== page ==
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The inspiring story of a man who believes in the power of books and the importance of community.

The story of José Alberto Gutiérrez, a garbage collector who built a library for his neighborhood in the city of Bogotá, Colombia, out of books he collected on his route through the wealthier neighborhoods of the city.

Proving the old saying that one person’s trash is another person’s treasure, Gutiérrez searched “the household trash for hidden treasure…books!” Caught up in the first book he found long ago—Anna Karenina, by Leo Tolstoy—and read over and over again and realizing the strength to be found in words, he eventually created a library out of his findings. In parallel, the book tells the story of a fictional boy, also named José, who counts the days until it is Saturday, when he and the other children in the neighborhood can enter Paradise—Gutiérrez’s library. Illustrator Escobar beautifully captures the distinctive architecture of a working-class neighborhood in Bogotá as well as its multiethnic and varied inhabitants. Readers will be transported through the artwork into the settings of some of the books mentioned, from the ballrooms of faraway Russia through “the magical village” of Macondo, with its yellow butterflies, and on to Treasure Island and the Little Prince’s planet. In the aftermatter, readers learn that today Gutiérrez also directs a foundation he created that “provides reading materials to schools, organizations, and libraries across Colombia.”

The inspiring story of a man who believes in the power of books and the importance of community. (Picture book/biography. 4-8)

Pub Date: Sept. 8, 2020

ISBN: 978-1-984892-63-8

Page Count: 40

Publisher: Schwartz & Wade/Random

Review Posted Online: June 15, 2020

Kirkus Reviews Issue: July 1, 2020

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A supplemental rather than introductory book on the great artist.

Frida Kahlo’s strong affection for and identification with animals form the lens through which readers view her life and work in this picture-book biography.

Each two-page spread introduces one or more of her pets, comparing her characteristics to theirs and adding biographical details. Confusingly for young readers, the beginning pages reference pets she owned as an adult, yet the illustrations and events referred to come from earlier in her life. Bonito the parrot perches in a tree overlooking young Frida and her family in her childhood home and pops up again later, just before the first mention of Diego Rivera. Granizo, the fawn, another pet from her adult years, is pictured beside a young Frida and her father along with a description of “her life as a little girl.” The author’s note adds important details about Kahlo’s life and her significance as an artist, as well as recommending specific paintings that feature her beloved animals. Expressive acrylic paintings expertly evoke Kahlo’s style and color palette. While young animal lovers will identify with her attachment to her pets and may enjoy learning about the Aztec origins of her Xolo dogs and the meaning of turkeys in ancient Mexico, the book may be of most interest to those who already have an interest in Kahlo’s life.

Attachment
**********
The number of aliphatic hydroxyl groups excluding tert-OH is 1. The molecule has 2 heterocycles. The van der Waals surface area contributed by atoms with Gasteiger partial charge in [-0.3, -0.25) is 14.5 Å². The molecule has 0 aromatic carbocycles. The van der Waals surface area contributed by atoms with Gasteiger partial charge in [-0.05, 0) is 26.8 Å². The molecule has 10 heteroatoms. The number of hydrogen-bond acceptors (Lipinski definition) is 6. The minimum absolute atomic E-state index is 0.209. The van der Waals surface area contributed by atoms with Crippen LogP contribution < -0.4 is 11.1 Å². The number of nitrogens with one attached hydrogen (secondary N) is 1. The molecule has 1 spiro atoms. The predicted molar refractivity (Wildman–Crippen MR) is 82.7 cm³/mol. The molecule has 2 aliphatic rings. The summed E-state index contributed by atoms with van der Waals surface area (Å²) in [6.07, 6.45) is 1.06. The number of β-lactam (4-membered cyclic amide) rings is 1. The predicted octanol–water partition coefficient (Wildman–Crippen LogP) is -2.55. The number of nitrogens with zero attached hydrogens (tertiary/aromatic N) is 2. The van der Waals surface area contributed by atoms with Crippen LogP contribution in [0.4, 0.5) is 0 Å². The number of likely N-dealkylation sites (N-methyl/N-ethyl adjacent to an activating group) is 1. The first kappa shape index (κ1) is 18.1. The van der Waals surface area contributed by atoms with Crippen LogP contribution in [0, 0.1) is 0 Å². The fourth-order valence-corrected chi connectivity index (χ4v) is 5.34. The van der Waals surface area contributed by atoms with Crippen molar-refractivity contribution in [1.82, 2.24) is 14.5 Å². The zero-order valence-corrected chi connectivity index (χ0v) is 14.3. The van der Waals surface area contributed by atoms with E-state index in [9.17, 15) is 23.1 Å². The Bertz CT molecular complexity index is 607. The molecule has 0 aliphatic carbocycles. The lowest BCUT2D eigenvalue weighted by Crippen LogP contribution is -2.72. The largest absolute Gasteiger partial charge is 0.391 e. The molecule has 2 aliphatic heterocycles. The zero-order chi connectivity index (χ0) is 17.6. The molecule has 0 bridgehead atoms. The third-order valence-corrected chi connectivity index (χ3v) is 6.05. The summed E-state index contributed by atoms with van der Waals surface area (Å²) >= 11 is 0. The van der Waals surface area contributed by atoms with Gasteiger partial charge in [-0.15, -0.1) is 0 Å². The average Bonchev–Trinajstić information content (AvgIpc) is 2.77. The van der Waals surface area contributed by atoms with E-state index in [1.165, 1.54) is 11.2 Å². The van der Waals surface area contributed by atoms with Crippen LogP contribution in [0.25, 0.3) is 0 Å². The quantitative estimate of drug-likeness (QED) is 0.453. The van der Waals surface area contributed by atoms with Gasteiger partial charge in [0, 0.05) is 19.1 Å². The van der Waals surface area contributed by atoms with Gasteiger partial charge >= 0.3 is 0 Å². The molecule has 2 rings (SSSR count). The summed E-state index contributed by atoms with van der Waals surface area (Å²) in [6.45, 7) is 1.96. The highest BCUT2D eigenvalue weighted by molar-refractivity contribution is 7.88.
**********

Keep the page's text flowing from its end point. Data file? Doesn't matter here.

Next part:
A supplemental rather than introductory book on the great artist. (Picture book/biography. 4-8)

Pub Date: Sept. 5, 2017

ISBN: 978-0-7358-4269-4

Page Count: 40

Publisher: NorthSouth

Review Posted Online: June 18, 2017

Kirkus Reviews Issue: July 1, 2017

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Blandly inspirational fare made to evoke equally shrink-wrapped responses.

An NBA star pays tribute to the influence of his grandfather.

In the same vein as his Long Shot (2009), illustrated by Frank Morrison, this latest from Paul prioritizes values and character: “My granddad Papa Chilly had dreams that came true,” he writes, “so maybe if I listen and watch him, / mine will too.” So it is that the wide-eyed Black child in the simply drawn illustrations rises early to get to the playground hoops before anyone else, watches his elder working hard and respecting others, hears him cheering along with the rest of the family from the stands during games, and recalls in a prose afterword that his grandfather wasn’t one to lecture but taught by example. Paul mentions in both the text and the backmatter that Papa Chilly was the first African American to own a service station in North Carolina (his presumed dream) but not that he was killed in a robbery, which has the effect of keeping the overall tone positive and the instructional content one-dimensional. Figures in the pictures are mostly dark-skinned. (This book was reviewed digitally.)

Blandly inspirational fare made to evoke equally shrink-wrapped responses. (Picture book. 6-8)

Pub Date: Jan. 10, 2023

ISBN: 978-1-250-81003-8

Page Count: 32

Publisher: Roaring Brook Press

Review Posted Online: Sept. 27, 2022

Kirkus Reviews Issue: Oct. 15, 2022

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